Actually I haven't been reading a lot lately. I really want to get back into it. But I haven't been able to get into a book the way I got into this one. This is one of the best books I've ever read. I literally could not put it down. I walked around the house reading it... kitchen, yard, bathroom, bedroom. I finished it in three days. Unheard of for me.
THE GIRL IN THE STRIPED DRESS: A COMPLETELY HEARTBREAKING AND GRIPPING WORLD WAR 2 PAGE-TURNER BASED ON A TRUE STORY by Ellie Midwood
I had been watching some WW2 videos on YouTube (I watch a lot of history videos) and wanted a book about that time period to read. This came up on my Kindle recommendations, so I decided to read it. But once I started, I couldn't stop. I would say "Just one more chapter" and it would be hours later when I looked up and I had read three or four chapters. Let me tell you about it. This is from the Amazon web site.
Auschwitz, 1942: This unforgettable novel, based on a true story, brings to life history’s most powerful tale of forbidden love. Set within the barbed wire of Auschwitz, a man and a woman fall in love against unimaginable odds. What happens next will restore your faith in humanity, and make you believe in hope even where hope should not exist.
“I won’t let anything happen to you,” he whispered, pressing a note into her hand. Her entire body trembled when she read it: I am in love with you.
Helena steps off the cattle train onto the frozen grounds of Auschwitz. She has twenty-four hours to live. Scheduled to be killed tomorrow, she is not even tattooed with a prison number. As the snow falls around her, she shivers, knowing that she has been sentenced to death for a crime she didn’t commit.
When a gray-clad officer marches towards Helena and pulls her away, she fears the worst. Instead, he tells her that it’s one of the guard’s birthdays and orders her to serenade him.
Inside the SS barracks the air is warm, thick with cigarette smoke and boisterous conversation. After she sings to the guard, Franz, he presses a piece of cake into her hands––the first thing she has eaten in days. On the spot, he orders her life to be saved, forever changing the course of her fate.
What follows is a love story that was forbidden, that should have been impossible, and yet saved both of their lives––and hundreds of others––in more ways than one.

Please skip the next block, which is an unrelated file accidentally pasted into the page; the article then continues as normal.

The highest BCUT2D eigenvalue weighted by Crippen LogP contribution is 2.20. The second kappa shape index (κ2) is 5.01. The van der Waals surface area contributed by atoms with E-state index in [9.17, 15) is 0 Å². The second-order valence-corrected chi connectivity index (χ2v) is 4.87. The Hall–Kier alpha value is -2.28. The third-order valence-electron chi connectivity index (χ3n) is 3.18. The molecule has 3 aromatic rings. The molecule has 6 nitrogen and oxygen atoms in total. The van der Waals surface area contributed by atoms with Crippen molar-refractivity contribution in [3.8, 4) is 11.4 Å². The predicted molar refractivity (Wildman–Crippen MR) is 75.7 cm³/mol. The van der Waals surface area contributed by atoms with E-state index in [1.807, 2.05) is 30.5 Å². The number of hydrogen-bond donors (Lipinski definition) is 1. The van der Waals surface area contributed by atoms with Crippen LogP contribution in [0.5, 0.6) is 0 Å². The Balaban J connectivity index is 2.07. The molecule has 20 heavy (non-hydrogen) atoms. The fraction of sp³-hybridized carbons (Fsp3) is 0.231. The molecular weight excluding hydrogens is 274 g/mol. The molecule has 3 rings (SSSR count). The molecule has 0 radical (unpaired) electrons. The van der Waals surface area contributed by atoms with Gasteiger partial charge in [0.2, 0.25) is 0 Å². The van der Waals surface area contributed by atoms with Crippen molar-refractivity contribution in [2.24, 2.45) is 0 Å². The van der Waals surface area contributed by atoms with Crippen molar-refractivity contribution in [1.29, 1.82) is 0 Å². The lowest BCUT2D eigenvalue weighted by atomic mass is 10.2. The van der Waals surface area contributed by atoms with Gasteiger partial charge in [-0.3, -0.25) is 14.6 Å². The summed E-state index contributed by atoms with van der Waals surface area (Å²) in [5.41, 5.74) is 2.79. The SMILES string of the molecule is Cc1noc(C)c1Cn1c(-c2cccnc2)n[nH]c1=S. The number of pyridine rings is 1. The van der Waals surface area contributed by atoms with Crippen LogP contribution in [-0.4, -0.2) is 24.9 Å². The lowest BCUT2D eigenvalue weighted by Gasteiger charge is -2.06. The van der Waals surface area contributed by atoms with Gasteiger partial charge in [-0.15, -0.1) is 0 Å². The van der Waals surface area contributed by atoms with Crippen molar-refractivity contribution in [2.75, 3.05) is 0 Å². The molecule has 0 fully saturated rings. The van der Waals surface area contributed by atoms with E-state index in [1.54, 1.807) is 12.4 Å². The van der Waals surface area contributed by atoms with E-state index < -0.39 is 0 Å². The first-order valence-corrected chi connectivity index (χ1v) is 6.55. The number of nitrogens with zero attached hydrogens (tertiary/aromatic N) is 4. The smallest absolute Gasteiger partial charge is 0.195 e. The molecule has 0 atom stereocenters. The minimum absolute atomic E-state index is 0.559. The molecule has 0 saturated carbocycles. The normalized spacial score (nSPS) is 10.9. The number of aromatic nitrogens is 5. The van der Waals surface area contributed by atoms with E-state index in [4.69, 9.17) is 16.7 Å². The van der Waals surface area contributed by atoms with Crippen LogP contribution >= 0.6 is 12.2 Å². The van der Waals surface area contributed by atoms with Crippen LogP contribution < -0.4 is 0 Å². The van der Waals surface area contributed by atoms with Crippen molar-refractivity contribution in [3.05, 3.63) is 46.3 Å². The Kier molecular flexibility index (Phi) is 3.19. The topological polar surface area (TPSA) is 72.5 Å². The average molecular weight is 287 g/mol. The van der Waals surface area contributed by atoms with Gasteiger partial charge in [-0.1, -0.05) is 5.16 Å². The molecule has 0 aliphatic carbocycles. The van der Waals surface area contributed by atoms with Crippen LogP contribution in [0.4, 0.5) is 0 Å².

The most confusing part of the book is when it goes back and forth between a current trial and the memories of the past. Both are interesting though and it doesn't take long to figure out which is which. This is an amazing story and the fact that it is true makes it even better. Of course some of it is fictionalized since no one was actually there for parts of it.
I read another person's review of this book and she said this is a classic case of Stockholm Syndrome. I agree. Can you really fall in love with your prisoner or with your captor? Especially under these circumstances. Or is it great gratitude for saving your life? You be the judge of that.
It is a book that I highly recommend anyone who is interested in World War Two.
Now I am off to find another book to read. I certainly have enough of them! See you all later.
Sure sounds interesting.ReplyDelete
What a good book review. I read every day but usually mysteries. Thanks for sharing your thoughts on this book. Happy Spring my friend!ReplyDelete
Hi Kathy. This sounds like a very interesting book. I will keep my eyes open for it. Thanks for the review. Have a good weekend. :-)ReplyDelete
I can understand about being so into a book. I was that way when reading 'Susie' by Ray Rhodes Jr. It's the story of Susannah Spurgeon, the wife of preacher Charles Spurgeon. What an amazing woman! I,too,carried the book everywhere. Appreciate you sharingt the review.ReplyDelete
Thank you for the review, sounds like a good one...sometimes I go to the library and get so overwhelmed, it's good to have at least one solid title to search for ha...:)ReplyDelete